Facebook piloting payments system

FacebookFacebook is working on a pilot system which could rival PayPal by allowing users to make mobile purchases using their log-in details.

The social networking site has confirmed plans to test the new service which would reportedly enable shoppers to buy online without entering their credit card details each time.
It is said to have partnered with a men's shopping site for the pilot.

The social media giant could find itself pitted against PayPal if the testing phase proves successful.
A Facebook spokesman said: "We are working on a payment test".

The site would not expand on its plans but it is said to be focused on improving the mobile checkout experience.

According to tech website All Things D, the service would still allow companies partnering with Facebook to work with their chosen payment processors.

"If eventually expanded to more partners, the product would also potentially give Facebook keen insight into the shopping habits and preferences of the company's users, a lucrative set of data for the world's largest social network to gather," All Things D concluded.

The social networking site has already promised a shift away from its "Credits" system to introduce local currency payments - expected by September 12.

This aims to simplify the purchase experience for users and make it easier for developers to price virtual goods for a global audience.

"Since we introduced Credits in 2009, most games on Facebook have implemented their own virtual currencies, reducing the need for a platform-wide virtual currency, " the site said when it introduced that system.

"As a result, we are updating Facebook Payments to support pricing in local currency instead of Credits."

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Facebook piloting payments system

According to webdesignerdepot, the arrow under the word Amazon from the A-Z has two purposes. First, it is meant to highlight that the company sells everything from A-Z, and second it's a smile - meant to emphasise a focus on customer satisfaction.

The same website highlights that if you focus hard on the logo you can see a white arrow between the E and the x, emphasising speed and precision. It's this which won the logo - designed in 1994 - a vast number of awards.

The F is clearly written in black, but the 1 emerges out of the white space between the F and the red lines representing speed. For every person who says 'yes but that's hardly hidden is it?' there's someone saying 'oh... yes...'

According to the company the white ribbon was introduced under the name in 1969. When competitors first entered the market, Coke made much of its curved bottle design which distinguished it from those that followed. As fewer and fewer people drank from bottles, the ribbon was produced as an alternative distinctive curve.

On the left hand side of the packaging is a picture of the Matterhorn mountain. However, if you look closer there's the image of a bear lurking within - to show that the company is based in Bern - known as The City of Bears.

According to mokokoma, the apple is the fruit of the tree of knowledge. There is some question as to whether the bite taken out of it is a play on the word byte, symbolism of the fruit being eaten and the knowledge imparted, or just to make it look more like an apple and less like a cherry tomato.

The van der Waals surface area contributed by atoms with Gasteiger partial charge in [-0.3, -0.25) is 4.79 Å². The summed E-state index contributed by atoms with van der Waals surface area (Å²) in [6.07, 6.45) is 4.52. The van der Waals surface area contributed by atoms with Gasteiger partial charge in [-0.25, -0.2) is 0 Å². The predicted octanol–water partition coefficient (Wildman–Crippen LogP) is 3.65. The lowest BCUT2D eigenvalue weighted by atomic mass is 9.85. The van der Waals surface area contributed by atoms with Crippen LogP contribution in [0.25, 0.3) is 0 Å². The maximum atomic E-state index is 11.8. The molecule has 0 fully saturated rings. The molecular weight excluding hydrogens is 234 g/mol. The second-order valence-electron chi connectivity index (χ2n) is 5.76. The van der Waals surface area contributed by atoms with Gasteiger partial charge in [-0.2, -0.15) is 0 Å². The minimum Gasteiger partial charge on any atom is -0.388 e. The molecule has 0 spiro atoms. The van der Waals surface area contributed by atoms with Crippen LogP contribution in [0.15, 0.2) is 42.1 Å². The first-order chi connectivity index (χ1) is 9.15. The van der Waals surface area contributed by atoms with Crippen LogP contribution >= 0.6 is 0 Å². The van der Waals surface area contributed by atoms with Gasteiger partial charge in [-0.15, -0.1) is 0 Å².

According to urlm, the reason for the odd V and A is because it's a wave - symbolising the basic analogue signal, while the I and O look like a 1 and a 0, representing digital.

The same website highlights the reason behind the Roxy logo - a brand for female surfers. The brand is actually part of Quicksilver, and is made up of two Quicksilver logos pushed together to form a heart.

As graphicdesignblog points out, this isn't just white text on a series of coloured blobs. Each blob represents the outline of London at a specific time - and shows the growth of the city through history.

The letters are made of one unbroken line - as if drawn in the air with a conductor's baton.

The portions of the B and R coloured pink aren't just an accident. They form the number 31 - the number of flavours sold by the brand.

As pointed out by studentbeans.com, if you look more closely at the letters o,u and r, and put them together with the sun, they form a cyclist.

Why the extra-large C? Because the way it wraps around the o creates a 3D tyre of course.

One blogger has been researching the origins of car logos. He highlights that the wings on the car logo are designed to reflect the company's past as an aircraft engine manufacturer during WWI.

This is another wartime company reflecting its past. The colours are the Bavarian flag, representing the company's origins, and the cross inside the circle represents a propeller - harking back to the company's past making aeroplanes during WWII.

Apparently the diamond was an integral part of the design of the early cars - which was fitted around an air hole in the bonnet.

If you look closely you can see the map is showing Apple's address - complete with a pin dropped at its front door.

The arrows pointing in each direction reflect that the name means Crossroads. If you look a bit closer, the C looms out of the white space.

The logo was actually designed by professor Vaughan Pratt of Stanford University. It is an ambigram - which takes advantage of the fact that a U and an N sitting next to one another can be made to look like an S, and therefore read 'sun' in every direction.

According to funonthenet those three stripes are actually in the shape of a mountain, signifying the challenges ahead, and the goals you can achieve.


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